The bomber knew St Laurents, and he wanted someone to know that. Someone who was aware that St Laurents was on the ship, and knew who was out to get him. Someone like Anna.
PrimaLux was telling her that they knew she was on the ship as well.
“There is a security team sweeping that level for passengers and staff,” Kellman said. “They’re heading to the freezer now.”
What had the second bomb said though? Why damage the ship badly enough to sink it but let it go down slowly enough that people could get off it safely if they weren’t killed in the initial blasts?
The second bomb caused chaos. It convinced the Captain to order the evacuation.
And it drew Tam and Val deeper into the ship.
Anna sighed as the pieces came together. The bombs weren’t meant for Geoffery St Laurents. They were meant for the representatives of the Second Chance Club.
The third bomb was the one to seal their fate. It hadn’t exploded yet for one reason only. Tam and Val were both deep into the ocean liner, but Anna was far removed from where the explosion would occur. She would live no matter how fast the ship sunk.
If she came within range of the bomb though, its controller would set it off.
If she fled the ship and left her friends to their fates, the bomb would go off then too.
There was no good answer, just several really bad ones.
The third bomb blast wasn’t what killed the ocean liner. The flooding from the second one had guaranteed that it would sink, all the third did was hasten the time frame on that to the point where the evacuation couldn’t be completed.
At least not without outside help.
The bed onboard the navy medical helicopter wasn’t exactly spacious, but it was a lot warmer than the cold, life stealing waters of the Atlantic and in Val’s mind that meant that it was perfect.
“I am sorry I was not able to send help sooner,” Charlene said over the satellite radio link. The medical helicopter wasn’t a particularly quiet environment either, but her voice carried with crisp and perfect clarity.
“How did you know we were in trouble?” Anna asked. She was breathing from an oxygen mask to help with the smoke inhalation she had suffered.
“The last time we spoke I believe I mentioned that I was looking into PrimaLux,” Charlene said. “I’ve had dealings with them before, and this fit the pattern of escalation they tend to employ.”
“How did you get an aircraft carrier to show up on time to help us out?” Tam asked.
“I have contacts in a variety of places,” Charlene said. “Please though, give me the details of what occurred. I was only able to guess at the broad picture and the official reports are still being assembled.”
“Well, I almost drowned,” Val said. “And I let our target get away. Or get swept away I guess. What’s weird is, he knew that was going to happen, and it was like he accepted it?”
“That’s what those behind PrimaLux do,” Charlene said. “They closed off every avenue of hope Mr St Laurents had and left him as nothing more than a weapon to strike at their enemies with. I am just glad he did not take you down to share his fate.”
“We can thank Jessica for that,” Val said.
“That’s the girl you were with right?” Tam asked. “The one you carried up to the decks?”
“I was only able to carry her because she carried me first,” Val said. “She has trouble walking, but as a swimmer she’s kind of amazing. Give her fins and she’d be a mermaid. When the stairs flooded I tried to swim back up to the air but I hit my head on a railing or something. I’d gotten close enough though that she saw me and dived in to fish me out. I helped her get up the next few flights of stairs until we ran into you.”
“What had brought you below decks Tam? Were you looking for Val?” Charlene asked.
“Yeah. Cynthia and I went down to free some trapped passengers and once we were finished I realized that Val’s communication bracelete was offline. Since they weren’t proof against water and she was chasing St Laurents even deeper into the ship the last I heard from her, I was worried that she’d hit one of the flooded sections.”
“Good guess,” Val said. “Next time we bring waterproof radios by the way. Oh, and we owe Jessica a new cellphone. I was going to use hers to call you two but things got a bit busy. And then, you know, the drowning stuff happened.”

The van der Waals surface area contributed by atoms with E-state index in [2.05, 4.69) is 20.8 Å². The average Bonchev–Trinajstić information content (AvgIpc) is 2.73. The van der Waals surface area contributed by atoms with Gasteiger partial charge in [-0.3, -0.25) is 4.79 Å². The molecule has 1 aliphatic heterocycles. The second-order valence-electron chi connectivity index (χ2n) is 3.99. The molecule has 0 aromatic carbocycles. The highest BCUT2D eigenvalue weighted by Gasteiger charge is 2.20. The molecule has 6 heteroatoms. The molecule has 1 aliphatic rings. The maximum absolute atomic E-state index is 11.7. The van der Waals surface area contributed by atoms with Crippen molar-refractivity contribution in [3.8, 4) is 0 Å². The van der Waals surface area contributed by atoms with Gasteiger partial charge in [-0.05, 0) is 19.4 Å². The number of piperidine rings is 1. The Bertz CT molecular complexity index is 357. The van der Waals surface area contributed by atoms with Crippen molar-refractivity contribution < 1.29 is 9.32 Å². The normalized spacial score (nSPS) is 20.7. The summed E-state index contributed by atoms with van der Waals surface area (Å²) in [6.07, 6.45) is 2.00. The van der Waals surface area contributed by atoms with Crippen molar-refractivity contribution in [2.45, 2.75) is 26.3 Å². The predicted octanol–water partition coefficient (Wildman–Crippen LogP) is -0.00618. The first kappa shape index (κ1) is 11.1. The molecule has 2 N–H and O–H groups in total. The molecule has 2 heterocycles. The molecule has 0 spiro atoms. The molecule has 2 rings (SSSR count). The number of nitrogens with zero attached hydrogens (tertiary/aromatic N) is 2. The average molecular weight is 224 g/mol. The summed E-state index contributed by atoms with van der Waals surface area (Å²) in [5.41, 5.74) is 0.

“You were able to rescue the passengers?” Charlene asked Tam.
“Yeah. There was an open cabin door on our side of the barricade and Cynthia used that to get into a stateroom, break through the connecting door to the next room over, unlock it’s door, and lead the people out before the water reached us,” Tam said. “The ship medics said the two injured people were going to fine apart from the smoke inhalation they all suffered.”
“And you Anna? The reports I’ve seen said you were helping coordinate the efforts on the bridge until you left?”
“I did,” Anna said. “When I worked out what the last bomb was waiting on, I knew I couldn’t stay in a safe position for too long.”
“What do you mean?” Tam asked.
“The last bomb was positioned to destroy the ship’s power grid, in addition to sinking it,” Anna said. “The only reason it was saved till last, I reasoned, was because whoever was detonating them was linked into the ship’s security systems. They were watching where we were going.”
“We never went near the bomb though?” Val said.
“Exactly,” Anna said. “When I saw where it was, I convinced the security team to prioritize evacuations away from it’s blast radius. I knew the bomber was waiting until they could either catch us all below decks, or see conclusive proof that one of us, me in this case, was going to abandon the others.”
“So you left the bridge why?” Val asked.
“I think I get it,” Tam said. “If you stayed there too long, they would have blown up the bomb and accepted that Val and I would have been the only casualties they cared about. If you or anyone else went straight for it, then they’d blow it before you could disarm it.”
“So what did you do instead?” Charlene asked.
“I went below decks to give the bomber the impression that I was falling into his trap,” Anna said. “Captain Starling agreed to falsify the video feeds when I gave him the signal. I wandered down towards you two slowly enough to let the rest of the passengers get off the ship and then signaled for the video loop to begin. That’s why we had to flee so quickly. We were the last few who were still onboard.”
“What about the two others you mentioned?” Charlene asked. “Jessica and Cynthia?”
“Jess was waiting for her father and grandmother, but they’d had to take a different path up when one of the decks started flooding. We ran into them a few decks above where Tam found us after they looped back to find Jess,” Val said.
“Cynthia lead the passengers out while I went for Val,” Tam said. “I saw her when we were leaving and we exchanged contact info. We’re going to get in touch in a few days, once things settle down, and compare notes.”
“I am glad you escaped disaster,” Charlene said. “After all, even you, my dear ones, deserve your second chances.”